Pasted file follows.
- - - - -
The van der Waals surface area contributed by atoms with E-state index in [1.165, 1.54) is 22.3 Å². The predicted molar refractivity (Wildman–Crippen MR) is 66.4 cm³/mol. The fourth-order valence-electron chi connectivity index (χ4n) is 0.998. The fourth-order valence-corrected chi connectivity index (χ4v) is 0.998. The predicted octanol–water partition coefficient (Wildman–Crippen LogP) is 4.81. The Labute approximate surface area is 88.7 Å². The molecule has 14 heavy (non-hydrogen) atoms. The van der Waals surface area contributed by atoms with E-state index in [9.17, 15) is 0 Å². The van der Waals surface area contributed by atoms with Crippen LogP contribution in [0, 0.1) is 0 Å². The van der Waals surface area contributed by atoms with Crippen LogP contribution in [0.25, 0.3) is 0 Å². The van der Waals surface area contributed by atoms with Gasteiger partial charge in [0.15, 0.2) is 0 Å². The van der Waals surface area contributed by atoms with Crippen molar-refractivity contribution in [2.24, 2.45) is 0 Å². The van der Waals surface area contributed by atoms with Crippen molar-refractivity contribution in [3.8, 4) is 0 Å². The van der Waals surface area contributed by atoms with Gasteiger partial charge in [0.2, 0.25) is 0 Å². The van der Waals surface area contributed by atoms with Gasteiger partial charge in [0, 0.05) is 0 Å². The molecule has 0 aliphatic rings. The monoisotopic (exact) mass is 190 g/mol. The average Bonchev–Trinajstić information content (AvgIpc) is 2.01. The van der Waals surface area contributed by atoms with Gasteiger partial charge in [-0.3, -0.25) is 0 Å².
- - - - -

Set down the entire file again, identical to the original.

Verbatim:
The van der Waals surface area contributed by atoms with E-state index in [1.165, 1.54) is 22.3 Å². The predicted molar refractivity (Wildman–Crippen MR) is 66.4 cm³/mol. The fourth-order valence-electron chi connectivity index (χ4n) is 0.998. The fourth-order valence-corrected chi connectivity index (χ4v) is 0.998. The predicted octanol–water partition coefficient (Wildman–Crippen LogP) is 4.81. The Labute approximate surface area is 88.7 Å². The molecule has 14 heavy (non-hydrogen) atoms. The van der Waals surface area contributed by atoms with E-state index in [9.17, 15) is 0 Å². The van der Waals surface area contributed by atoms with Crippen LogP contribution in [0, 0.1) is 0 Å². The van der Waals surface area contributed by atoms with Crippen LogP contribution in [0.25, 0.3) is 0 Å². The van der Waals surface area contributed by atoms with Gasteiger partial charge in [0.15, 0.2) is 0 Å². The van der Waals surface area contributed by atoms with Crippen molar-refractivity contribution in [2.24, 2.45) is 0 Å². The van der Waals surface area contributed by atoms with Crippen molar-refractivity contribution in [3.8, 4) is 0 Å². The van der Waals surface area contributed by atoms with Gasteiger partial charge in [0.2, 0.25) is 0 Å². The van der Waals surface area contributed by atoms with Gasteiger partial charge in [0, 0.05) is 0 Å². The molecule has 0 aliphatic rings. The monoisotopic (exact) mass is 190 g/mol. The average Bonchev–Trinajstić information content (AvgIpc) is 2.01. The van der Waals surface area contributed by atoms with Gasteiger partial charge in [-0.3, -0.25) is 0 Å².